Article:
New research suggests that a single late payment doesn’t just affect the business immediately involved, but triggers a domino effect that tumbles down the entire payment flow.
A survey of 500 UK business decision makers from GoCardless, a global leader in account-to-account payments, finds that 86% agree that one late payment affects everyone in the supply chain. Indeed, out of the 31% of businesses that have paid a supplier late, almost half (47%) say that it was due to late or failed payments from their customers. Nearly four in ten (38%) report that receiving late payments has made them consider delaying payments to their own suppliers, pushing the problem further downstream.
Even those outside the flow of funds shoulder the burden. Over a third (35%) of businesses indicate that late payments would make them think about raising the price of their products or services for customers. A quarter (26%) say they would consider postponing their hiring plans, potentially impacting the availability of much-needed jobs.
The findings indicate, however, that businesses would like to turn this vicious cycle into a virtuous one, with 97% of respondents agreeing that every business should be paid on time. And, the first thing one in five businesses (20%) would do if they collected all of their receivables on time is to pay their own suppliers sooner.
The news comes as GoCardless releases its 2021 Global Payment Timings Index, an analysis of over 40 million payments to establish benchmarks for how long it takes a business to get paid.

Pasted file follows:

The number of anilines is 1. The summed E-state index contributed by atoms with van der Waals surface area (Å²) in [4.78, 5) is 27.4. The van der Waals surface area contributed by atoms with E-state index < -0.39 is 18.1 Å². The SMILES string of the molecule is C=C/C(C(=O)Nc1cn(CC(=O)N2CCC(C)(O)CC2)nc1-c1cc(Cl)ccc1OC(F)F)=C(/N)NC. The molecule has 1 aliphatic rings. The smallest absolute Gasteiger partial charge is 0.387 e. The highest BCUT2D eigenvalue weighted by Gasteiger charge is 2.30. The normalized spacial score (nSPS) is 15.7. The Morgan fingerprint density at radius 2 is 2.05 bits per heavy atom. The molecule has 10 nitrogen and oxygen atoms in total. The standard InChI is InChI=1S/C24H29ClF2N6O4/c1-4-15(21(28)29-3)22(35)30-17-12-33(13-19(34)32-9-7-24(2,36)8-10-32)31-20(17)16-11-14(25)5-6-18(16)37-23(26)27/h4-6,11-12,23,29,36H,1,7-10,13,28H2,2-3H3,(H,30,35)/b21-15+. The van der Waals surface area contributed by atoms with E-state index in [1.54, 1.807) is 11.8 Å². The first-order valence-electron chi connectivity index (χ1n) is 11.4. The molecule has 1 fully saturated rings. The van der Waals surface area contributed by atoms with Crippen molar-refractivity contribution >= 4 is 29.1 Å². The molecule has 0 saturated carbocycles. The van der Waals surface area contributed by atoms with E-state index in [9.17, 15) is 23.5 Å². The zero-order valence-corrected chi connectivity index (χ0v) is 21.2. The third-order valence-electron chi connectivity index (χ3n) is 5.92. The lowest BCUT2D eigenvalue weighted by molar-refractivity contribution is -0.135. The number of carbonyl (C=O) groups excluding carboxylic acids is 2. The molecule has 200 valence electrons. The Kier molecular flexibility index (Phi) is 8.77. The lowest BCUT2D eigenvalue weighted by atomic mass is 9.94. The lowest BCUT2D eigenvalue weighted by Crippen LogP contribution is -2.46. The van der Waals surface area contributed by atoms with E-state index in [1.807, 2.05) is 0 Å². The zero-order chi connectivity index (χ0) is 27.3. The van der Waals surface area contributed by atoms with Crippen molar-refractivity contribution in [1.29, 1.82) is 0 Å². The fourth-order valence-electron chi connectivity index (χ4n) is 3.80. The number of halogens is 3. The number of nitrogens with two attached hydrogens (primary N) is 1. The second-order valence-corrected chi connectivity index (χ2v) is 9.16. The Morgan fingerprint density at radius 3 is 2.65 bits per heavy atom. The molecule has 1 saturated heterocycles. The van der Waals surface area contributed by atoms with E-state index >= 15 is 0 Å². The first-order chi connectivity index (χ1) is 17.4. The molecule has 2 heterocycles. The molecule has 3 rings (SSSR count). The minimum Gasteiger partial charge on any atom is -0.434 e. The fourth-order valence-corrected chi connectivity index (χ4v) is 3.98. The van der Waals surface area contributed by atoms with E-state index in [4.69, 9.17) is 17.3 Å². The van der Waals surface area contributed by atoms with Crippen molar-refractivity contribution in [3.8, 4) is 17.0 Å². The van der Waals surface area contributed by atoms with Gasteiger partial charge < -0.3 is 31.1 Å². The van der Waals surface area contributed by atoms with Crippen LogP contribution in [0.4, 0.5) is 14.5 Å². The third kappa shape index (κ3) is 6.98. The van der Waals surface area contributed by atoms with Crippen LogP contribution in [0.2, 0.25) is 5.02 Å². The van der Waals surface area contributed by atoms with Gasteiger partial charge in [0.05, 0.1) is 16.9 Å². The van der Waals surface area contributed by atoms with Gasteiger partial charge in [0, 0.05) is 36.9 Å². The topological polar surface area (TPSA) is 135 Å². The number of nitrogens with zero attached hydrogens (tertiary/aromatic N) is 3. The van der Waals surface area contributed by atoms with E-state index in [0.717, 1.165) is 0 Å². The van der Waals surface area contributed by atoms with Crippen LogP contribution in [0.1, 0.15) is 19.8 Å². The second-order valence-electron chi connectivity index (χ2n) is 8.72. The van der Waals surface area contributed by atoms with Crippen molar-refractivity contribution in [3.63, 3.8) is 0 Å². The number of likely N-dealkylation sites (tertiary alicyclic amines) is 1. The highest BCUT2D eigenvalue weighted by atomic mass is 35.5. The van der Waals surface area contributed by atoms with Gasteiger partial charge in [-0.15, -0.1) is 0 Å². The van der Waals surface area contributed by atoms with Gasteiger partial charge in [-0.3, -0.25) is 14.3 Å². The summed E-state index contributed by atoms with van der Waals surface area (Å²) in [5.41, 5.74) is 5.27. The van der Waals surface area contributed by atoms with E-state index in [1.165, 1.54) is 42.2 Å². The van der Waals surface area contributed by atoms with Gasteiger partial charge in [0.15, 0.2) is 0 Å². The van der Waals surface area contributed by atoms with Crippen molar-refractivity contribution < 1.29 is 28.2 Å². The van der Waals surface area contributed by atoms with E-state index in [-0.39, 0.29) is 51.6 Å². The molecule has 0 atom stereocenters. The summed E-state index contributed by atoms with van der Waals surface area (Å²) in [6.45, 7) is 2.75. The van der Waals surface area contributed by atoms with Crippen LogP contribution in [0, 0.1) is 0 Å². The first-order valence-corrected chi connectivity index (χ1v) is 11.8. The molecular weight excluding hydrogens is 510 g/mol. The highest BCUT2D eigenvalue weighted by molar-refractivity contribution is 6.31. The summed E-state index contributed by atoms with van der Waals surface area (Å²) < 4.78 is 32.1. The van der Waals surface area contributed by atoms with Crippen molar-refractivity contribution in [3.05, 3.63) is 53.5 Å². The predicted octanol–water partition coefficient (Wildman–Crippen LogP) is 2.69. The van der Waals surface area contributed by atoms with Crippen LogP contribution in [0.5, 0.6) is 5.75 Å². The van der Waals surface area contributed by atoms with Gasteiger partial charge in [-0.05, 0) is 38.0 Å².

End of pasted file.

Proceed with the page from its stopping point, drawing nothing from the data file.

The index finds that businesses using account-to-account payments like bank debit have the shortest wait between charging a customer and receiving funds into their account, with those using bank debit via GoCardless getting paid, on average, in 3.6 days. This is more than five times faster than physical methods such as cheques where merchants are forced to wait 22 days.
Given the downstream effects of a single late payment, the index and related research highlight the impact that one company’s payment strategy could have on a wider ecosystem.
Pranav Sood, VP Small Business at GoCardless says: “Slow and late payments present a challenge to businesses of all sizes, but what is often ignored is the trickle-down effect this has on both suppliers and customers. Prompt payments power change that can boost the entire economy. This is why GoCardless is pushing for improvement, not only for the businesses we support but also for the suppliers and customers implicated in the wider chain.”
To further address the issue of late payments, GoCardless has partnered with Good Business Pays, a movement backed by the UK’s largest business groups which aims to bring an end to slow and late payments.
Responding to the research, Dr Roger Barker, Director of Policy at the Institute of Directors — a member organisation of Good Business Pays — says: “These findings indicate that paying on time is not something that benefits a single organisation. It has a positive impact up and down the supply chain, and beyond. All businesses must play their part to better this issue for the good of the broader economy, especially as we rebuild in this post-Covid world.”